These stone blocks (monoliths) were erected between the 12th and 16th centuries in BiH, Dalmatia (Croatia) and the parts of Montenegro and Serbia bordering our country. There are about 60,000 in BiH; ca 4,450 in Croatia; ca 3,050 in Montenegro and ca 2,270 in Serbia.
The greatest enigmas surround their origins, the deceased buried beneath, as well as the carved messages, and they have been ascribed to the Illyrians, nomadic Vlachs and Bogomils (members of the Bosnian Church)….
Multi-confessional Bosnian state
However, the fact that those who are buried beneath belonged to all faiths practiced in BiH at that time (members of the Bosnian Church, Roman Catholics, Orthodox Christians), shows that the medieval Bosnian state was multi-confessional – a stećak was a territorial-cultural phenomena, and not associated with any one religious group.
The earliest written descriptions of stećci are found in Itinerarium (1530), a travelogue by Benedikt Kuripečić, a Slovenian interpreter who served Austrian Czar Ferdinand I of Habsburg. Systematic research of this topic started after BiH was annexed by Austro-Hungary in 1878.
In 1950, Miroslav Krleža, writer and president of the then-JAZU, exhibited his Art in Yugoslavia in Paris, where he presented the stećak to the world media as part of Yugoslavia’s cultural heritage.
Ordinary people call stećci: mramorje, biljezi, kamici, usađenici…; they can be upright or horizontal like a sarcophagus, and two identical examples have yet to be found.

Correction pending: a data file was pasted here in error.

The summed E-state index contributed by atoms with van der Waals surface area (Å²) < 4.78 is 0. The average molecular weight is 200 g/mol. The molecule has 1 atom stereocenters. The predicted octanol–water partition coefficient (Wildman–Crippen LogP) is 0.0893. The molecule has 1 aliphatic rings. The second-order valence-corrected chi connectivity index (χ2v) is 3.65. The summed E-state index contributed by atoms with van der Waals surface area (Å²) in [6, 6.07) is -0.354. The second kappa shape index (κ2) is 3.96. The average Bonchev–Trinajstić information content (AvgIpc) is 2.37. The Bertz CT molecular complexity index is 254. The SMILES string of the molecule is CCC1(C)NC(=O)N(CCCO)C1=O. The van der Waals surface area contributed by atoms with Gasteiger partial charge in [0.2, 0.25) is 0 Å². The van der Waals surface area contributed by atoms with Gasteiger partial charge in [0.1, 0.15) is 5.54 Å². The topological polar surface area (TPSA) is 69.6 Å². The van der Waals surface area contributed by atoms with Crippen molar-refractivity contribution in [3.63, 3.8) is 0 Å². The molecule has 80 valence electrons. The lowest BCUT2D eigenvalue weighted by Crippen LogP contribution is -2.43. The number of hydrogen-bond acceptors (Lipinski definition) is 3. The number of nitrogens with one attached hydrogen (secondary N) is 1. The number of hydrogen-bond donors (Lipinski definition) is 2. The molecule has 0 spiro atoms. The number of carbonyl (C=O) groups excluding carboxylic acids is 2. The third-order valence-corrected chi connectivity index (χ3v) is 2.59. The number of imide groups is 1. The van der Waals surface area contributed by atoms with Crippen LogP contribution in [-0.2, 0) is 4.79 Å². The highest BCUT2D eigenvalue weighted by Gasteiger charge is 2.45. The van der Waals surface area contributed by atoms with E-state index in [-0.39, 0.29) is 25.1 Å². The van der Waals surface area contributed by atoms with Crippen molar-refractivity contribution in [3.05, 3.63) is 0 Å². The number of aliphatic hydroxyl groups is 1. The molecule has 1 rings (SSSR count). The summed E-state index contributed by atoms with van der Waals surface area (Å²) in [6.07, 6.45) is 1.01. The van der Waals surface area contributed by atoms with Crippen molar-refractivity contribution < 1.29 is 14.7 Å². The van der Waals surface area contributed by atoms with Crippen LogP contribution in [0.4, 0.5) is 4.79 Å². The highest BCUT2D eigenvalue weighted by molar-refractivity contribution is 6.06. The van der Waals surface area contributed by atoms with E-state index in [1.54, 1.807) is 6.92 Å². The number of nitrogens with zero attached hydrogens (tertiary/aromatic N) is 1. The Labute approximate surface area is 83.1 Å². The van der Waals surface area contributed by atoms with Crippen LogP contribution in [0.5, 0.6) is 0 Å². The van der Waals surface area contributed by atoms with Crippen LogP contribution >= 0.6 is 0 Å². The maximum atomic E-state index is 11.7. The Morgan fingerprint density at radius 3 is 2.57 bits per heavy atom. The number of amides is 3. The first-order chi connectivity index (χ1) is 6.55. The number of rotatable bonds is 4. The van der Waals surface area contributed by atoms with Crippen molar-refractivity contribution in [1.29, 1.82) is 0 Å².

The inscriptions in Bosnian Cyrillic-Bosančica on about 5,000 stećci indicate the literacy rates, social stratification and religious confessions of that time.
Many stećci have motifs: spirals, lilies, crosses, crescent moons, horsemen, human figures, hands, “the hunt,” apples, grapes/grapevines, weapons/tools, animals….
There are single stećci and even large necropolises: Radimlja and Boljuni (Stolac), Krekovi (Nevesinje), Grčka Glavica (Konjic), Dugo Polje (Blidinje, Jablanica), Ravanjska Vrata (Kupres), Mramorje (Perućac)….
In 2009, BiH, Montenegro, Croatia and Serbia submitted a joint nomination for the stećak to be listed as their common heritage on the UNESCO World Heritage List. The request was accepted on July 15, 2016, and Stećci, Medieval Tombstones were listed: with 30 graveyards in BiH (22), Serbia and Montenegro (3) and Croatia (2).
The most well-known stećak, the so-called Zgošćanski Stećak, weighs 14 tons and is in the National Museum of BiH’s Botanical Garden. Richly decorated, it is assumed that it was the tombstone of a nobleman.
After 1463 and the fall of Bosnia to the Ottomans, the stećak gave way to the nišan (grave marker).